Cost-conscious drivers in San Francisco may want to think twice before pulling into that parking space on an unusually busy downtown street in the Financial District.
Like so much of life in cities now, no two parking spaces are necessarily equal. As of December, San Francisco has transitioned its SFpark pilot into a citywide program to set rates on all 28,000 parking spaces on public streets and 14 city-operated garages. The plan prices parking based on demand — not unlike the approach used by airlines to set fares or ride-hailing apps to set the price of a trip.
“Demand-responsive pricing,” as the concept is known, means “prices could fluctuate block by block, time-band by time-band, and then weekday versus weekend,” said Hank Wilson, parking policy manager for the San Francisco Municipal Transportation Agency (SFMTA).
The new approach to setting parking rates in San Francisco based on demand is not intended as an effort to raise parking revenue, officials stress. In fact, the new system will likely be revenue neutral because rates on many streets and in garages will likely drop. No meter has reached the $8-per-hour cap.
“Interestingly, because we were adjusting rates based on demand — and that meant that in a lot of cases (rates) went down — overall, average parking rates actually went down over the course of the pilot,” said Wilson.
The dynamic pricing system pilot program ran from 2011 to 2013 and affected 25 percent of the city’s metered spaces and garages. Each day was split into three pricing time-bands: 9 a.m. to noon, Noon to 3 p.m. and 3 p.m. to 6 p.m. Weekday and weekend prices were also set separately. Which means, for example, meters on the 1600 block of Post Street could have a different parking rate between the morning and afternoon.
Average meter rates fell 4 percent, while city-owned garage rates dropped 12 percent during the pilot project, the city reported.
“Prices were adjusted intentionally very gradually, every six or eight weeks, by 25 cents an hour,” Wilson explained. “And the way that we set prices was we measured demand within those time-bands, by block and by weekday and weekend. And had essentially occupancy ranges that would trigger a rate adjustment.”
Ideally, a block would be “relatively full,” but not so full that drivers are circling looking for parking. The target range was set at 60 to 80 percent occupancy. Today, the way the system works is if occupancy is above 80 percent, the parking rate will climb 25 cents. If occupancy is between 60 percent to 80 percent, the price remains the same, and if occupancy drops below 60 percent, it drops 25 cents.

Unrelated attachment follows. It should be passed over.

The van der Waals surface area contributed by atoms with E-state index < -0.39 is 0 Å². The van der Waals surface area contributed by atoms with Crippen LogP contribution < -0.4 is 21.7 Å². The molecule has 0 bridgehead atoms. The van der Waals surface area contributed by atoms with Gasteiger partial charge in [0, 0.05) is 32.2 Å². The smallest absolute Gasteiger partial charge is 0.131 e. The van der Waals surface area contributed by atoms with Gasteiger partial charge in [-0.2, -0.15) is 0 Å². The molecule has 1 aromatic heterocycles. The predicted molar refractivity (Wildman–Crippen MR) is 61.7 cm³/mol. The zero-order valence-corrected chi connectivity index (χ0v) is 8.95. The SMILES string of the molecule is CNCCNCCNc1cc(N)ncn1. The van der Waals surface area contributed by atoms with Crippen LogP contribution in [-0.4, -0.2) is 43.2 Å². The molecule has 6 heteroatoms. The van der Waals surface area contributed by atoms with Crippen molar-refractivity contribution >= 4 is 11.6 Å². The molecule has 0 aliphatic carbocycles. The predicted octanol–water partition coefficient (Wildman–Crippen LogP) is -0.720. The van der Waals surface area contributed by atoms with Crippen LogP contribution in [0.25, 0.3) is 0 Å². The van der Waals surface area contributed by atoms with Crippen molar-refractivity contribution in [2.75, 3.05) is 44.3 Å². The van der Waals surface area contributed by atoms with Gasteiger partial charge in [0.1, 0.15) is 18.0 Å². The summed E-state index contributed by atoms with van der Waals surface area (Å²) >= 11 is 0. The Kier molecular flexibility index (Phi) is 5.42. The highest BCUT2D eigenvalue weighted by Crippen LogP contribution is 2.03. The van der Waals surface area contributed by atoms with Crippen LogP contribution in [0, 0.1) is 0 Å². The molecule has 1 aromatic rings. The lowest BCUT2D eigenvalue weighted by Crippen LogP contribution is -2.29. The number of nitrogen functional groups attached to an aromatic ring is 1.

To better understand demand, the city placed sensors on meters to determine when a space was occupied and for how long. Smart meters were also installed in all of the pilot spaces allowing them to accept credit card payments and collect other data.
The sensors indicating whether a space was occupied during the pilot have reached the end of their useful life and have been turned off.
“And so, we don’t have that real-time, minute-by-minute occupancy,” said Wilson.
To take the place of the information offered by the sensors, SFMTA created a system that studies parking data across several years to determine “when this percentage of meters are paid — on average — this percentage of meters are occupied,” said Wilson. “We’ll be using that methodology when we do demand-responsive rate adjustments citywide. It’s very accurate.”
Ultimately the idea behind demand-based rates is rooted in the goal of getting drivers off the streets and into a space as quickly as possible.
“You certainly hear stories in San Francisco of people saying, ‘I circled around for an hour and couldn’t find parking, so I just left,’” Wilson offered. “And of course, less driving means fewer greenhouse gas emissions. And also, the idea is if your parking experience is a little more pleasant, and quicker, you will come back.”
How would you know what to expect to pay at any given space, at any given time? Information is available on the SFMTA website, which is smartphone friendly.
“There’s a real-time map that shows what the prices are at the time that you’re looking,” said Wilson.
San Francisco’s approach at setting parking rates based on traffic and demand is not entirely new.
New York City operates its PARK Smart NYC program which places higher rates on spaces in high-demand neighborhoods. For example, parking in Greenwich Village cost $5 an hour from 6 p.m. to 10 p.m., and then drops to $3.50 per hour during other times — the same rate applied to many parts of Manhattan for a space below 96th Street.
Los Angeles may come closest to San Francisco’s parking approach. The city launched its LA Express Park program to improve parking availability in downtown. The city uses sensors to monitor parking activity, and adjusts rates based on demand for each of the 19 blocks covered by the system. The parking meters or pay kiosks display the rate for that particular space at that particular time. Rates can also be found on the LA Express Park website. Simply click on the block you would like to park on to learn the rates at different times of the day.
In San Francisco, officials found that when parking becomes easier, the economy may be the windfall. The project found that sales tax collections in the pilot areas increased 35 percent in the test areas, compared to increasing 20 percent in other parts of the city, during a time of admittedly overall economic recovery.
“The fact that [sales tax collections] went up a lot faster in the pilot areas was certainly a good sign,” he added.